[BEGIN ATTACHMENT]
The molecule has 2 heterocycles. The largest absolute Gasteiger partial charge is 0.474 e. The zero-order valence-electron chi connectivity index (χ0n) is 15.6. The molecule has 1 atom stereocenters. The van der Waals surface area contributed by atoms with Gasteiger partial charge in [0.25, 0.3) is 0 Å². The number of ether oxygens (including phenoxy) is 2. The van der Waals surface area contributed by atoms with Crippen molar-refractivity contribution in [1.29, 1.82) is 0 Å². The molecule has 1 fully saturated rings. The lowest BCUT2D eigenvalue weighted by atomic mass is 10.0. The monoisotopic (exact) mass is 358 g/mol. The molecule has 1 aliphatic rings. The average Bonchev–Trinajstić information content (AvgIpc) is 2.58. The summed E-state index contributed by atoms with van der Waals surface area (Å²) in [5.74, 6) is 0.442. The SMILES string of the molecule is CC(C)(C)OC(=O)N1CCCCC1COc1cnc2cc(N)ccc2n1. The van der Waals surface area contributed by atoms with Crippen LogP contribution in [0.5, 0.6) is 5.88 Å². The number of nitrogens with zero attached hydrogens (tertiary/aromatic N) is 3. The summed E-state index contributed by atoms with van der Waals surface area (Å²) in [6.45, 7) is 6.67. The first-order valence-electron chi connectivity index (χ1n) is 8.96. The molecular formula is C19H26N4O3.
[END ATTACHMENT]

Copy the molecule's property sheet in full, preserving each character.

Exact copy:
The molecule has 2 heterocycles. The largest absolute Gasteiger partial charge is 0.474 e. The zero-order valence-electron chi connectivity index (χ0n) is 15.6. The molecule has 1 atom stereocenters. The van der Waals surface area contributed by atoms with Gasteiger partial charge in [0.25, 0.3) is 0 Å². The number of ether oxygens (including phenoxy) is 2. The van der Waals surface area contributed by atoms with Crippen molar-refractivity contribution in [1.29, 1.82) is 0 Å². The molecule has 1 fully saturated rings. The lowest BCUT2D eigenvalue weighted by atomic mass is 10.0. The monoisotopic (exact) mass is 358 g/mol. The molecule has 1 aliphatic rings. The average Bonchev–Trinajstić information content (AvgIpc) is 2.58. The summed E-state index contributed by atoms with van der Waals surface area (Å²) in [5.74, 6) is 0.442. The SMILES string of the molecule is CC(C)(C)OC(=O)N1CCCCC1COc1cnc2cc(N)ccc2n1. The van der Waals surface area contributed by atoms with Crippen LogP contribution in [0.5, 0.6) is 5.88 Å². The number of nitrogens with zero attached hydrogens (tertiary/aromatic N) is 3. The summed E-state index contributed by atoms with van der Waals surface area (Å²) in [6.45, 7) is 6.67. The first-order valence-electron chi connectivity index (χ1n) is 8.96. The molecular formula is C19H26N4O3.